Baseball season has begun, and fans of America’s favorite pastime are rolling up their sleeves and diving into all the delicious foods ballparks have to offer. Here we look at some of the best and worst foods — we're talking health-wise, not taste — you can buy at parks across the country.
Tired of the same old fried stuff? Next time you’re at the ballpark, seek out a sushi stand. This lean, low-fat food starts around 125 calories a roll, depending on the ingredients, and serves as a much lighter alternative to the usual ballpark fare.
Although it’s fallen out of favor with many fans, this historic snack remains one of the healthiest you can buy at the ballpark. A quarter cup only contains 120 calories and zero cholesterol. With 15 grams of sugar per serving though, you’ll want to avoid over-indulging.
Some parks have added stir-fry stations in an effort to diversify their food offerings and offer healthier options to fans. At Busch Stadium in St. Louis, you can get veggie lo mein made your way for just 200 to 300 calories.
Vegetarian options abound at parks these days — from a grilled veggie wrap where the Nationals play in D.C. to a vegan veggie panini in Anaheim. Subbing in veggies for a hot dog or brat means less fat, calories and cholesterol — definitely a winner if you’re trying to eat healthy.
A perennial fan favorite, nachos also rank among the unhealthiest foods you can buy at the ballpark. Usually clocking in at around 1,000 calories, they’re loaded with all of the delicious additives found in the “processed cheese foods” ladled atop a pile of chips drenched in salt. Yum. (Click here for a healthier vegetarian option.)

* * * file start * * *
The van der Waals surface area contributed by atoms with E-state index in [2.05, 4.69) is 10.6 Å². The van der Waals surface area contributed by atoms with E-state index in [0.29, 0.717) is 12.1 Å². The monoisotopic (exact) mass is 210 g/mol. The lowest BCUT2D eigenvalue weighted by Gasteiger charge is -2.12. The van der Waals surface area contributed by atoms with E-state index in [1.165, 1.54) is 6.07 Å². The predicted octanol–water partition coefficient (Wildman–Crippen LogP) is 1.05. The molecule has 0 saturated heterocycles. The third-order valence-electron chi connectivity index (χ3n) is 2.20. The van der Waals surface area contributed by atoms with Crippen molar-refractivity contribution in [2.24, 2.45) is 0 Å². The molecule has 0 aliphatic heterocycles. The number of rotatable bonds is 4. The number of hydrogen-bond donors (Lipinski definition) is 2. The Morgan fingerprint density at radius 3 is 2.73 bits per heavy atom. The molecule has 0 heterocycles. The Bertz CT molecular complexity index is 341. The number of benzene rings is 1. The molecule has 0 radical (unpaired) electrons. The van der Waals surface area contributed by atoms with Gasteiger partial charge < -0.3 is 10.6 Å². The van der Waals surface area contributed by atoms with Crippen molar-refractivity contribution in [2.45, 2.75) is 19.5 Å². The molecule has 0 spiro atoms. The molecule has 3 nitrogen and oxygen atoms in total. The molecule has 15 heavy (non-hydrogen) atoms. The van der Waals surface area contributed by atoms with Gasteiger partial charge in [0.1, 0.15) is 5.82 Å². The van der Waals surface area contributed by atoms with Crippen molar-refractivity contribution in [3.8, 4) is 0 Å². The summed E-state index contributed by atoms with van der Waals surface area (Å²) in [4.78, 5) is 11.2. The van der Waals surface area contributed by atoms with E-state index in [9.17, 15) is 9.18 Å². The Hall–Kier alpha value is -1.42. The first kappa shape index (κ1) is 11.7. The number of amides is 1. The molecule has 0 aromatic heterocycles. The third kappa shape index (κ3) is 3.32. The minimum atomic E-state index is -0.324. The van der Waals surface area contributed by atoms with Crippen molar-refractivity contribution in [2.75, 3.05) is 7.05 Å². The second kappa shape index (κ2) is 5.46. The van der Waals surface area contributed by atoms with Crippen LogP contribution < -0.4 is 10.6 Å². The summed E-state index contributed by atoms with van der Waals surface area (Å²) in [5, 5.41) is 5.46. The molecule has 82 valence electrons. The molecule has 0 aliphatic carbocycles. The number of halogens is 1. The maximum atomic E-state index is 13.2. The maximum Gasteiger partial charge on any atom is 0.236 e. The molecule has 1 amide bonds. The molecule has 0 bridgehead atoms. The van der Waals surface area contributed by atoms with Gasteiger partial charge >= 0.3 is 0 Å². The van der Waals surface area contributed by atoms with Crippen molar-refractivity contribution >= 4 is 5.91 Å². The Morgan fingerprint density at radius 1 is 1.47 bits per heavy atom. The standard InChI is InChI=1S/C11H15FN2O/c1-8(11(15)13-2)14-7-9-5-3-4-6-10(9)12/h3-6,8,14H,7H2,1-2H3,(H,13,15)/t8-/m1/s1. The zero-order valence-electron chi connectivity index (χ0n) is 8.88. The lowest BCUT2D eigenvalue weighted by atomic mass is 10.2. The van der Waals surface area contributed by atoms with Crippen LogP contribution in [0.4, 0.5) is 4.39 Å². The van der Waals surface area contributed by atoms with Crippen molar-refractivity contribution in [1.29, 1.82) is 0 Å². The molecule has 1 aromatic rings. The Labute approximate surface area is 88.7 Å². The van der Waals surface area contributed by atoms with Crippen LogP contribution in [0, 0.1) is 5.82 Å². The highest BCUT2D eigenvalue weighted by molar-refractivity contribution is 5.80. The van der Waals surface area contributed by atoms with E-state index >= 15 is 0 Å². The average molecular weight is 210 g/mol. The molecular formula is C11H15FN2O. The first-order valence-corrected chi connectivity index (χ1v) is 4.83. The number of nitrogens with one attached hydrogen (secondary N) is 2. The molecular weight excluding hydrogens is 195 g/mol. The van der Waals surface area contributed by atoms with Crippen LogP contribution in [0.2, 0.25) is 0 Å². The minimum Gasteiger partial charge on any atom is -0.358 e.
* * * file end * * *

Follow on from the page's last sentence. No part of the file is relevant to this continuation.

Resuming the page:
Estimated to contain an entire day’s worth of calories, this monstrous creation features a 2-pound hot dog with chili, cheese and all the fixin’s. Not surprisingly, it’s available in the state that boats everything’s bigger — Texas — at Rangers Ballpark in Arlington. If the calorie count isn’t enough to deter you, the $26 price tag might.
Avert your eyes from its pretty colors and fun spindle — this sparkly snack is bad news. In addition to pouring empty calories into your body, a 3-ounce bag contains 80% of the FDA’s daily-recommended sugar intake. Your teeth will also thank you for passing when the cotton candy man comes around.
A staple of ballparks and state fairs everywhere, corn dogs aren’t nearly as healthy as we wish they were. Usually hitting 400 to 500 calories per serving, they’re also high in fat (including saturated fat), cholesterol, carbs and sodium. One every season’s usually enough for us.